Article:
Life after stroke: Recovering at home

November 07, 2022 | by Edward-Elmhurst Health
Categories: Healthy Driven Hearts

Life after a stroke presents unique challenges. There are many factors that influence recovery, such as where in the brain the stroke occurred and how much of the brain was affected. After a stroke, some survivors experience:

  • Paralysis and weakness on one side of the body
  • Problems with motor skills, muscle tightness/stiffness
  • Numbness, temperature changes, spatial awareness
  • Gait and balance problem
  • Speech and language difficulties
  • Trouble with chewing and swallowing
  • Vision issues
  • Problem with thinking, memory, attention, judgement
  • Anxiety, depression, anger, irritability

Stroke care at home

The first three months after a stroke are the most important for recovery. This is when the brain is ready to learn and make new connections. This is also when the most rapid recovery usually occurs. A good medical management plan, including rehabilitation, is key during this time. Rehabilitation can build your strength, capability and confidence.

“Stroke rehabilitation is a critical part of stroke treatment and recovery. The sooner you start rehabilitation, the greater potential for recovery,” says Hurmina Muqtadar, M.D., neurologist with Edward-Elmhurst Medical Group.

The stroke care team at Edward-Elmhurst Health provides expert, fully integrated neurologic care, with rehabilitation beginning in the hospital, to help you rebuild strength and functional capabilities.

Once home, acute stroke survivors can take part in an innovative new stroke recovery program called SCREEN, developed through a collaboration between NorthShore – Edward-Elmhurst Health and Residential Home Health.

SCREEN offers a customized home health plan that addresses a stroke survivor’s personal challenges and helps them set and achieve goals for greater health, quality of life and independence, and reduce the likelihood of rehospitalization.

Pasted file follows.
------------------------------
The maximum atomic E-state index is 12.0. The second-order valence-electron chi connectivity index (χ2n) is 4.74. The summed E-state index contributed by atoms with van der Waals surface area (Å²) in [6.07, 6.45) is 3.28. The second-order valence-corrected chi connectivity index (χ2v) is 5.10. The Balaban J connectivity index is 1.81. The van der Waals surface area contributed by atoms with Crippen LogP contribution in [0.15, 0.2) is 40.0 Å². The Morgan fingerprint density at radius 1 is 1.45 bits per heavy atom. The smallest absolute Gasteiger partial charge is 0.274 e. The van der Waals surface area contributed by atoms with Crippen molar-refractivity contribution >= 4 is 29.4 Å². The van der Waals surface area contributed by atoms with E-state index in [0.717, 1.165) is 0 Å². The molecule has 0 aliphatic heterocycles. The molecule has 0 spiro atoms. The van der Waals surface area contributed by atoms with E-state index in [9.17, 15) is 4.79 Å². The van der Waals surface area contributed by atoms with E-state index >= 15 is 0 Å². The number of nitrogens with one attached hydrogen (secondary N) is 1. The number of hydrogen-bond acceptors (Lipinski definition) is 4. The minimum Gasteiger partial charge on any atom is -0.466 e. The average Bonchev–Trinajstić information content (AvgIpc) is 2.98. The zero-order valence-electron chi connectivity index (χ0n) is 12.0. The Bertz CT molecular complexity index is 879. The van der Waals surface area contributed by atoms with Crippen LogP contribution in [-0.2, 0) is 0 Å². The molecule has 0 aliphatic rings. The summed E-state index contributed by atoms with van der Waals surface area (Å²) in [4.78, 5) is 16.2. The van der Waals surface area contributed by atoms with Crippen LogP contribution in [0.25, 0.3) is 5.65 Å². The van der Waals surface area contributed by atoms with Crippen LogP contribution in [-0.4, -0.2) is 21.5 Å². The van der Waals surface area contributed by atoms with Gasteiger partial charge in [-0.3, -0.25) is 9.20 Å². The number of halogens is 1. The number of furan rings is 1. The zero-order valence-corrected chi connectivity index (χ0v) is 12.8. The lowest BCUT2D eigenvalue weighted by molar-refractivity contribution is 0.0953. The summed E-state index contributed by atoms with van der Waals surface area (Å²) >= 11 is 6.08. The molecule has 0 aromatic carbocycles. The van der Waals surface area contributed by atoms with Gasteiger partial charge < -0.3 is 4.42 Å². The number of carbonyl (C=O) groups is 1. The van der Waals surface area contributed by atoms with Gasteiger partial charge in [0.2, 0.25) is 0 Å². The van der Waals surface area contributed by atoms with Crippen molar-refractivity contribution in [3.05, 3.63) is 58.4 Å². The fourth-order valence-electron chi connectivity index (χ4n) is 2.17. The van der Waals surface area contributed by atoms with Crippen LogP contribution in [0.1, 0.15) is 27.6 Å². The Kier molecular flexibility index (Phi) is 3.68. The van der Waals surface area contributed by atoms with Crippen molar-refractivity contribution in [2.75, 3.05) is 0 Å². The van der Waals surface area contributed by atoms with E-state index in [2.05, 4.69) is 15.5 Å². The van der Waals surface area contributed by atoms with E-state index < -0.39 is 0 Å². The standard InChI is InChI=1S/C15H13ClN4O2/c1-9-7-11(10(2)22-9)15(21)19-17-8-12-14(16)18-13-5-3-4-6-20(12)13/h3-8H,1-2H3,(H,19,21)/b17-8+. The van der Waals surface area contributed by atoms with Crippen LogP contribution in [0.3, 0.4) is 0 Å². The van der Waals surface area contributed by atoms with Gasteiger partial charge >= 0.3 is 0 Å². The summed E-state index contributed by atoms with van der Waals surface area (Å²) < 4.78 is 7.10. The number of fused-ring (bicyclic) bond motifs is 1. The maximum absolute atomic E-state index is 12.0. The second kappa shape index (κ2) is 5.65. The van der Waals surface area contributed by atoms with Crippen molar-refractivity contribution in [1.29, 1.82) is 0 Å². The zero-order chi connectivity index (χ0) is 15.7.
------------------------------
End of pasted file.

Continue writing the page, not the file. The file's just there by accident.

“We will assist you in following the plan of care, medication management, diet and exercise and help you monitor symptoms in order to prevent another stroke,” says Dr. Muqtadar.

Learn more about stroke recovery and the SCREEN program.

Preventing another stroke

Stroke survivors are at high risk of having another stroke, but you can greatly reduce your risk by making the right lifestyle choices each day:

  • Don’t smoke or use other forms of tobacco. Avoid secondhand smoke.
  • Get regular physical activity, which can help lower blood pressure and control cholesterol, diabetes and weight. Try at least 150 minutes of moderate-intensity aerobic activity, preferably spread throughout the week.
  • Reach and maintain a healthy weight. Being overweight greatly increases the risk of stroke.
  • Follow a heart-healthy diet, including fruits and vegetables, whole grains, fat-free or low-fat dairy products, skinless poultry, fish, legumes (dried beans and peas), and unsalted nuts and seeds. Limit saturated and trans fats, red meat, sodium and added sugars.
  • Avoid alcohol or limit it to one drink a day for women or two drinks a day for men.
  • Take medication as prescribed. Don’t stop taking it without talking with your doctor.
  • Manage other conditions, including high blood pressure, high cholesterol, diabetes, heart disease and depression.
  • Check in with your doctor regularly.

Although recovery from stroke can be a long and challenging process, with the right rehabilitation plan and lifestyle choices, many survivors learn to adapt to their new normal and discover that there is life after stroke.

Learn more about stroke care and recovery at Edward-Elmhurst Health.

Concerned about your risk for stroke? Take our 5-minute assessment to find out.

Read our blog: How to care for a loved one after a stroke.

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